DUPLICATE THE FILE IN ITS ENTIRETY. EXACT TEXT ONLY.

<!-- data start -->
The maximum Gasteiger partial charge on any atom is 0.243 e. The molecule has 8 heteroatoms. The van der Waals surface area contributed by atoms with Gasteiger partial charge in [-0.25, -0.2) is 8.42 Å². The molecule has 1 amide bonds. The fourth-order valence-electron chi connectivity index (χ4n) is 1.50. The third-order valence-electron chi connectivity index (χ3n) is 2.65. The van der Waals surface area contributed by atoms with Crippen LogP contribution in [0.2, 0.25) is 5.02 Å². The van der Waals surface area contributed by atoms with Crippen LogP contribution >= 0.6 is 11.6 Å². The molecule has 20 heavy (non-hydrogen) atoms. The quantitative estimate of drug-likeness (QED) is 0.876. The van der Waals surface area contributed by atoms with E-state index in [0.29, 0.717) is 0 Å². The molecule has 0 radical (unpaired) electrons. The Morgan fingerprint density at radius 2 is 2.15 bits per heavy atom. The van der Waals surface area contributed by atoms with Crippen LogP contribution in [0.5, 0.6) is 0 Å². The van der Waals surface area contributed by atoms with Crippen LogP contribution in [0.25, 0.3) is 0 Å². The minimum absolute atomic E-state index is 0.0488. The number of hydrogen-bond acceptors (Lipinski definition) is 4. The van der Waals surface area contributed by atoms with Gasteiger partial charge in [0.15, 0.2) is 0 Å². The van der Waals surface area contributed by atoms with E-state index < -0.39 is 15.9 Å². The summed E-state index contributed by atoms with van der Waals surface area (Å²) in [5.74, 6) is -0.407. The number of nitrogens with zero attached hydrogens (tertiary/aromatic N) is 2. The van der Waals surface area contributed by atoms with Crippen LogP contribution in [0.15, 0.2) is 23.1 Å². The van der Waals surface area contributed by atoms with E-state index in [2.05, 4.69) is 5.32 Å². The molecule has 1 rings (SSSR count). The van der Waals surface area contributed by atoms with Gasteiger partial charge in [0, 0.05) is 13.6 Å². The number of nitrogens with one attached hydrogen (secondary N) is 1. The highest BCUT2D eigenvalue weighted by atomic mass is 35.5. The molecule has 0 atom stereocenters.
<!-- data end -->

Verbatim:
The maximum Gasteiger partial charge on any atom is 0.243 e. The molecule has 8 heteroatoms. The van der Waals surface area contributed by atoms with Gasteiger partial charge in [-0.25, -0.2) is 8.42 Å². The molecule has 1 amide bonds. The fourth-order valence-electron chi connectivity index (χ4n) is 1.50. The third-order valence-electron chi connectivity index (χ3n) is 2.65. The van der Waals surface area contributed by atoms with Crippen LogP contribution in [0.2, 0.25) is 5.02 Å². The van der Waals surface area contributed by atoms with Crippen LogP contribution >= 0.6 is 11.6 Å². The molecule has 20 heavy (non-hydrogen) atoms. The quantitative estimate of drug-likeness (QED) is 0.876. The van der Waals surface area contributed by atoms with E-state index in [0.29, 0.717) is 0 Å². The molecule has 0 radical (unpaired) electrons. The Morgan fingerprint density at radius 2 is 2.15 bits per heavy atom. The van der Waals surface area contributed by atoms with Crippen LogP contribution in [0.5, 0.6) is 0 Å². The van der Waals surface area contributed by atoms with Crippen LogP contribution in [0.25, 0.3) is 0 Å². The minimum absolute atomic E-state index is 0.0488. The number of hydrogen-bond acceptors (Lipinski definition) is 4. The van der Waals surface area contributed by atoms with Gasteiger partial charge in [0.15, 0.2) is 0 Å². The van der Waals surface area contributed by atoms with E-state index < -0.39 is 15.9 Å². The summed E-state index contributed by atoms with van der Waals surface area (Å²) in [5.74, 6) is -0.407. The number of nitrogens with zero attached hydrogens (tertiary/aromatic N) is 2. The van der Waals surface area contributed by atoms with Crippen LogP contribution in [0.15, 0.2) is 23.1 Å². The van der Waals surface area contributed by atoms with E-state index in [2.05, 4.69) is 5.32 Å². The molecule has 1 rings (SSSR count). The van der Waals surface area contributed by atoms with Gasteiger partial charge in [0, 0.05) is 13.6 Å². The number of nitrogens with one attached hydrogen (secondary N) is 1. The highest BCUT2D eigenvalue weighted by atomic mass is 35.5. The molecule has 0 atom stereocenters.